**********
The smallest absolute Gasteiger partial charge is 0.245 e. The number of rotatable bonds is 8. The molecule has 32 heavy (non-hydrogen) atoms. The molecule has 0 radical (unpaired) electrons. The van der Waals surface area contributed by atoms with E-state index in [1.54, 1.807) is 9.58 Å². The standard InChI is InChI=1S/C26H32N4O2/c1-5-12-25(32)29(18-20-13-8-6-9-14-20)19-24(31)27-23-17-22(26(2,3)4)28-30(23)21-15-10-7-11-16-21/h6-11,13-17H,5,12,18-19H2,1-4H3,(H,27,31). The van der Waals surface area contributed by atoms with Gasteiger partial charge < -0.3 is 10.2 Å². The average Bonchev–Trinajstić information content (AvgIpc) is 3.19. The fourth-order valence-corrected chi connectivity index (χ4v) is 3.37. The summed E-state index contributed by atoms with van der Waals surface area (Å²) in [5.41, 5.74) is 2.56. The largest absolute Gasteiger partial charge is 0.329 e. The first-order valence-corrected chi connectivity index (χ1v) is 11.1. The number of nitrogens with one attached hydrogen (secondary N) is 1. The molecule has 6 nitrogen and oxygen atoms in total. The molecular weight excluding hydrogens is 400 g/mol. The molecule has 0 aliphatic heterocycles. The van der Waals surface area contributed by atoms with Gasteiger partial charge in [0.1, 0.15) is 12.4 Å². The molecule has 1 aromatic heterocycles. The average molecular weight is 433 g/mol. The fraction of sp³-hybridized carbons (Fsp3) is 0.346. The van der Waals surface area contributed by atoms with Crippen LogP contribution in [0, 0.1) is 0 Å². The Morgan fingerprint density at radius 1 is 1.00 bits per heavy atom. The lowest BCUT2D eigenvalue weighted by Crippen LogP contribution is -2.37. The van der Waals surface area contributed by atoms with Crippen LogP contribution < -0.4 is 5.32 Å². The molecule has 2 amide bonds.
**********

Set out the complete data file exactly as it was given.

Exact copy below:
The smallest absolute Gasteiger partial charge is 0.245 e. The number of rotatable bonds is 8. The molecule has 32 heavy (non-hydrogen) atoms. The molecule has 0 radical (unpaired) electrons. The van der Waals surface area contributed by atoms with E-state index in [1.54, 1.807) is 9.58 Å². The standard InChI is InChI=1S/C26H32N4O2/c1-5-12-25(32)29(18-20-13-8-6-9-14-20)19-24(31)27-23-17-22(26(2,3)4)28-30(23)21-15-10-7-11-16-21/h6-11,13-17H,5,12,18-19H2,1-4H3,(H,27,31). The van der Waals surface area contributed by atoms with Gasteiger partial charge < -0.3 is 10.2 Å². The average Bonchev–Trinajstić information content (AvgIpc) is 3.19. The fourth-order valence-corrected chi connectivity index (χ4v) is 3.37. The summed E-state index contributed by atoms with van der Waals surface area (Å²) in [5.41, 5.74) is 2.56. The largest absolute Gasteiger partial charge is 0.329 e. The first-order valence-corrected chi connectivity index (χ1v) is 11.1. The number of nitrogens with one attached hydrogen (secondary N) is 1. The molecule has 6 nitrogen and oxygen atoms in total. The molecular weight excluding hydrogens is 400 g/mol. The molecule has 0 aliphatic heterocycles. The van der Waals surface area contributed by atoms with Gasteiger partial charge in [0.1, 0.15) is 12.4 Å². The molecule has 1 aromatic heterocycles. The average molecular weight is 433 g/mol. The fraction of sp³-hybridized carbons (Fsp3) is 0.346. The van der Waals surface area contributed by atoms with Crippen LogP contribution in [0, 0.1) is 0 Å². The Morgan fingerprint density at radius 1 is 1.00 bits per heavy atom. The lowest BCUT2D eigenvalue weighted by Crippen LogP contribution is -2.37. The van der Waals surface area contributed by atoms with Crippen LogP contribution < -0.4 is 5.32 Å². The molecule has 2 amide bonds.